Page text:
Germany Plans €54 Billion Package to Contain Energy Surge
(Bloomberg) -- Germany will introduce a cap on gas and electricity prices for companies and households next year as Europe’s largest economy seeks to contain the fallout from Russia’s moves to slash energy supplies.
The package of measures, which will cost the government about €54 billion ($55.5 billion), will go into effect on March 1, according to government officials. The subsidies will be paid retroactively for January and February, and gas consumers will also receive a one-time state subsidy for December, said the officials, who asked not to be identified in line with briefing rules.
The aid for power bills will be partly financed by a windfall tax on electricity profits, which the government expects to raise a double-digit billion-euro amount, the officials said on Tuesday. Almost all forms of power generation, including renewables, will be charged with the exception of gas and hard coal. Many companies have warned that the tax, which will be imposed retroactively to September, could impact investments in the sector.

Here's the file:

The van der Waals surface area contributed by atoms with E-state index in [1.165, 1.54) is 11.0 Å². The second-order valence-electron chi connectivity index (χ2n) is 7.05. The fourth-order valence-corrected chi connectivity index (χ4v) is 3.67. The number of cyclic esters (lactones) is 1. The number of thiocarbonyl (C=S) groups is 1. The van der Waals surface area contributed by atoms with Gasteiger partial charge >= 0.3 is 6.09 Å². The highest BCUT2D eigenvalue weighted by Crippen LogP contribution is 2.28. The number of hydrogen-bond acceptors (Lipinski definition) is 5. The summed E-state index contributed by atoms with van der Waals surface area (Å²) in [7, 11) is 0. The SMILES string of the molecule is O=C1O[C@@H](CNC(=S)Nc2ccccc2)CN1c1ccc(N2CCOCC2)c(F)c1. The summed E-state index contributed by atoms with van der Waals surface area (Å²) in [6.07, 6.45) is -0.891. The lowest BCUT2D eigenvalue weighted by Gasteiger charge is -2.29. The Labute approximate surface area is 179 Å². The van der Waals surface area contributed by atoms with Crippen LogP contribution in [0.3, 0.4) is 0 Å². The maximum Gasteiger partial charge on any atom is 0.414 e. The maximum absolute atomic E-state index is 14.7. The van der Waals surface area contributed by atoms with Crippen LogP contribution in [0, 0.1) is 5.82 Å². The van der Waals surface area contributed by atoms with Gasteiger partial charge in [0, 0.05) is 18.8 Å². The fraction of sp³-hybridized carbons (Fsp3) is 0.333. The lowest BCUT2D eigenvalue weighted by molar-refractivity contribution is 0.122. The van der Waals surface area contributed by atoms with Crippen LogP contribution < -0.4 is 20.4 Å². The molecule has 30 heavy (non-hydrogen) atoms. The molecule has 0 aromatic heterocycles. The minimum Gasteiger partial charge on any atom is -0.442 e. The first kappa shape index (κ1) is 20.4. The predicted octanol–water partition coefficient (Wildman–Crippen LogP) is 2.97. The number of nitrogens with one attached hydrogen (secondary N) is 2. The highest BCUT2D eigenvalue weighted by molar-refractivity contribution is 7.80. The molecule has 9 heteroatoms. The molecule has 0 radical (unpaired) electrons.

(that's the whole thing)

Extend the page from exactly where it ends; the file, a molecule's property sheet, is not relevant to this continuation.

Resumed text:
Germany is the epicenter of Europe’s energy crisis. Decades of building up a reliance on Russia backlashed after the Kremlin slashed deliveries in evident retaliation over sanctions related to the war in Ukraine. Chancellor Olaf Scholz’s administration has implemented a series of steps to secure supplies to make it through the winter.
For private households, gas prices will be capped at 12 cents per kilowatt hour for 80% of consumption, based on last year’s usage levels. For industrial consumers, 70% of gas consumption will be subsidized. Power prices will be capped at 40 cents per kwh. The caps will be in place through April 2024.
The start of price brakes in March might mean a relief for energy companies, which have said it would be unfeasible to organize operations in short notice until January, as first planned by the government.
Earlier plans by Economy Minister Robert Habeck to prohibit bonus payments for companies in return for the aid were dropped. The restriction will now only apply to companies which received a direct capital injection from the state, such as gas giant Uniper SE.
Before it can take effect, the package will need to pass the upper house of parliament on Dec. 16, the officials said.
(Updates with additional details beginning in third paragraph)
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